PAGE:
1) because they use AA batts, so you can easily aquire rechargeables, which last a long time, and cost only pennies a charge + help to keep batts out of landfills..... but you can / should still carry 1 set of old school alkalines, which have a VERY long 12 to 15 year shelf life. This means you will NEVER be stuck without juice, on a spur of the moment photo shoot, of the biggest bass of your life.

2) They have an articulating screen which is just the coolest and most important thing ever, when trying to take photos of your own fish, when by yourself. You can see where the top of your head, and the end of the fishes tail is, and make adjustments before the shot(s) is taken.

and 3) these cameras have a function called the "C" (custom) mode. This allows you to set up every possible aspect of the camera ahead of time... aperature, flash, manual focus distance, timer length, number of shots after countdown, ISO.... I'm sure I'm missing something, but you get the point.

So, you stick a big one, your adrenalin is pumping, you can hardly sit still without shaking.... but its okay.... Your turn on your camera in the "C" mode, and its ready to do everything you set it for the day, or the month before.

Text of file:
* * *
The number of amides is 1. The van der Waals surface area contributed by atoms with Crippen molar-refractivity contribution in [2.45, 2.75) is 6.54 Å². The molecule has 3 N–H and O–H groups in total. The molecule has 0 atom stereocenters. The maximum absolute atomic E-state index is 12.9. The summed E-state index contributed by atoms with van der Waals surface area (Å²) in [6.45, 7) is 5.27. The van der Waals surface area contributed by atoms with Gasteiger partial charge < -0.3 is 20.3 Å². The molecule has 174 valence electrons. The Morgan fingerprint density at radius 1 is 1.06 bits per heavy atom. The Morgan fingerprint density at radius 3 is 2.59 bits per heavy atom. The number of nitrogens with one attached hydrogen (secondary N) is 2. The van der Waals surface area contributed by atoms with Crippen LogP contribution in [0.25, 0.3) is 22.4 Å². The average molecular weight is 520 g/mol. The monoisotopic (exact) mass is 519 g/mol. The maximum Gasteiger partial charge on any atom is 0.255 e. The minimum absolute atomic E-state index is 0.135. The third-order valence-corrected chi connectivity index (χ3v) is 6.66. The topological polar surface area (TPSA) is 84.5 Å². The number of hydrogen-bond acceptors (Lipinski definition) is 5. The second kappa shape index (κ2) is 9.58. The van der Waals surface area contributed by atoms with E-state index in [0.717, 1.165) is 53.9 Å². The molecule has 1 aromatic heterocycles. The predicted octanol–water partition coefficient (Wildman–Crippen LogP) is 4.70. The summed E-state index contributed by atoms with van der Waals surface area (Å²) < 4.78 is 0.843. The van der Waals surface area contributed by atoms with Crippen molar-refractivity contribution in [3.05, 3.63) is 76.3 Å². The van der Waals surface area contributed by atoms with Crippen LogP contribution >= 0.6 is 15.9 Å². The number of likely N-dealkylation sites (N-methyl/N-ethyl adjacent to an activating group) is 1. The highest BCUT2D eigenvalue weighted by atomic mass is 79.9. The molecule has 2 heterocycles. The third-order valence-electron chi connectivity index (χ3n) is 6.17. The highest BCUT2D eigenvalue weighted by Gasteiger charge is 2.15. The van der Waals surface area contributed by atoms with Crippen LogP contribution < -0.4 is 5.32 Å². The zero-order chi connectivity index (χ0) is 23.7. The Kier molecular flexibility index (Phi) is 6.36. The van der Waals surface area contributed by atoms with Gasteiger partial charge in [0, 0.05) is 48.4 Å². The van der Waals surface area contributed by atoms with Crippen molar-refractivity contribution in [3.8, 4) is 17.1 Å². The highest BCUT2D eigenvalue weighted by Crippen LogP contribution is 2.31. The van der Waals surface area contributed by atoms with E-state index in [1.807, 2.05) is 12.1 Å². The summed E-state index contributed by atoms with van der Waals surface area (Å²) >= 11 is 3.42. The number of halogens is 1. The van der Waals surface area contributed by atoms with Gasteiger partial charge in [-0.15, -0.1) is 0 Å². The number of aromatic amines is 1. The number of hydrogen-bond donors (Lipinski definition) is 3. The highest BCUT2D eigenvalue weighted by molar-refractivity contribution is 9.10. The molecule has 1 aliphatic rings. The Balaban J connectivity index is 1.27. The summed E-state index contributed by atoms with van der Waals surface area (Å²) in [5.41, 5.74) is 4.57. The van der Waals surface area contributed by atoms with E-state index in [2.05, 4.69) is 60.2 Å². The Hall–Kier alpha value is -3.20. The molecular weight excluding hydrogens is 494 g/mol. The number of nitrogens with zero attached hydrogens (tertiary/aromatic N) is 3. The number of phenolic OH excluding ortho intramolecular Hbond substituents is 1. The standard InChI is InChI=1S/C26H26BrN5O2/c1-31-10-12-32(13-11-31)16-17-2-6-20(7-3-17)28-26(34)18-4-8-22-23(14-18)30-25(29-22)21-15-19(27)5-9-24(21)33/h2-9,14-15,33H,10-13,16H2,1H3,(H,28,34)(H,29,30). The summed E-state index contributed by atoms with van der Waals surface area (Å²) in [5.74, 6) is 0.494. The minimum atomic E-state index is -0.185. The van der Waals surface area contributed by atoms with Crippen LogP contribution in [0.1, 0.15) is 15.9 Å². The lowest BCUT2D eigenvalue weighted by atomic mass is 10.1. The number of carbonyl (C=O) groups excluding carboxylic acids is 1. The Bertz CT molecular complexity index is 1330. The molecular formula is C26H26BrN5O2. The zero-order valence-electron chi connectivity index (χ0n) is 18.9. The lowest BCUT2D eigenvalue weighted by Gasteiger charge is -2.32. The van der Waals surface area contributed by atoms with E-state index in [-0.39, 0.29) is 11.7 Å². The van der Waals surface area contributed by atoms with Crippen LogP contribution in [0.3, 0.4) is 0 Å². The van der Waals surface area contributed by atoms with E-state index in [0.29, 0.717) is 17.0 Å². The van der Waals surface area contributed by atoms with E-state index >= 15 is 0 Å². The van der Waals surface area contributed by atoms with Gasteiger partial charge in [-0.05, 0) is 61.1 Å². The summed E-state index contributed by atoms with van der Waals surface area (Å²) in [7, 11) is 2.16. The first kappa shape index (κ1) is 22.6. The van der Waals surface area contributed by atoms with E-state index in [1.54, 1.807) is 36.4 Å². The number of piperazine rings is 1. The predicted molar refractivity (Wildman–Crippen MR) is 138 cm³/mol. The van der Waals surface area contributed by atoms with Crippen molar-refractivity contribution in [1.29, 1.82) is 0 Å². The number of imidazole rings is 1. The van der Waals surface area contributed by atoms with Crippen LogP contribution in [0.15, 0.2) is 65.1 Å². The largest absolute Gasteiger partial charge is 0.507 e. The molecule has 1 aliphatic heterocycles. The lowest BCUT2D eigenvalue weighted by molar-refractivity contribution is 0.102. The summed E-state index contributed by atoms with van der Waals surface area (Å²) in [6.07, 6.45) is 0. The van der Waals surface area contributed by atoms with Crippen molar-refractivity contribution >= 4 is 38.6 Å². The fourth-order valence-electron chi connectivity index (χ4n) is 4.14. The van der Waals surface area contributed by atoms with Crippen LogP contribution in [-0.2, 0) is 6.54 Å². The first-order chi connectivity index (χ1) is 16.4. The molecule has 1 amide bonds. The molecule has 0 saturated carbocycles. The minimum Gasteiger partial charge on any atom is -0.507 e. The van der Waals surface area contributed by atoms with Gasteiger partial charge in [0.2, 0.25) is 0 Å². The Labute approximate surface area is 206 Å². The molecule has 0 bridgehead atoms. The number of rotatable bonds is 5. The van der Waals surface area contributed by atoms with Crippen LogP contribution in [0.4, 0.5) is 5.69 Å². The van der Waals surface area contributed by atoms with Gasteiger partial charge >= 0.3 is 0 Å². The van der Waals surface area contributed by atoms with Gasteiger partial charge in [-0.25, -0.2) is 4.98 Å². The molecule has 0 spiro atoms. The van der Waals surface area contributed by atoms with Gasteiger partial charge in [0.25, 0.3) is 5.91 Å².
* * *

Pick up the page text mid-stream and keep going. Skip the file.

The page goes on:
BTW, you can still tweak things.... like say its a cloudy day. Well, you can leave every thing else the same, but maybe bump your ISO from 100, to 200.... or change your F-stop from say 6.3, to 5.0. If that works great, you can hit a couple buttons to save the change.... or not, and when it is turned back on, on the next "sunny day" it will remember your old / previous settings.

~~~~~~~~~~~~~~~~~~~~~~~~~~~~~~~~~~~~~~~~~

Don't get me wrong, I do own an Olympus DSLR, and its a fine camera for some things.... "when I'm standing behind it" and especially in lower light situations (or my long exposure stuff using really dark filters).

But otherwise, a high quality point-and-shoot for fish photos, all the way ! :-)

Hope that helps,

Fish

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Lucky you Mr. Chris! I am still waiting on my first double digit!  :(

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Thanks, Chris.

I recently bought an Olympus 1030. It's not the sharpest (lens is small) but I chose it bc I'm in a float tube a lot -it's fully waterproof and has a very wide lens, that allows me to shoot in very tight quarters. And with my long arms I can almost make it look like someone else took the shot LOL.

Here are a few shots. I practiced pleasing angles at home with a wood carving of a bass I'd made a while back.

Tubin500.jpg

LM1.jpg

17500.jpg

GP19Mouth.jpg

UW19500.jpg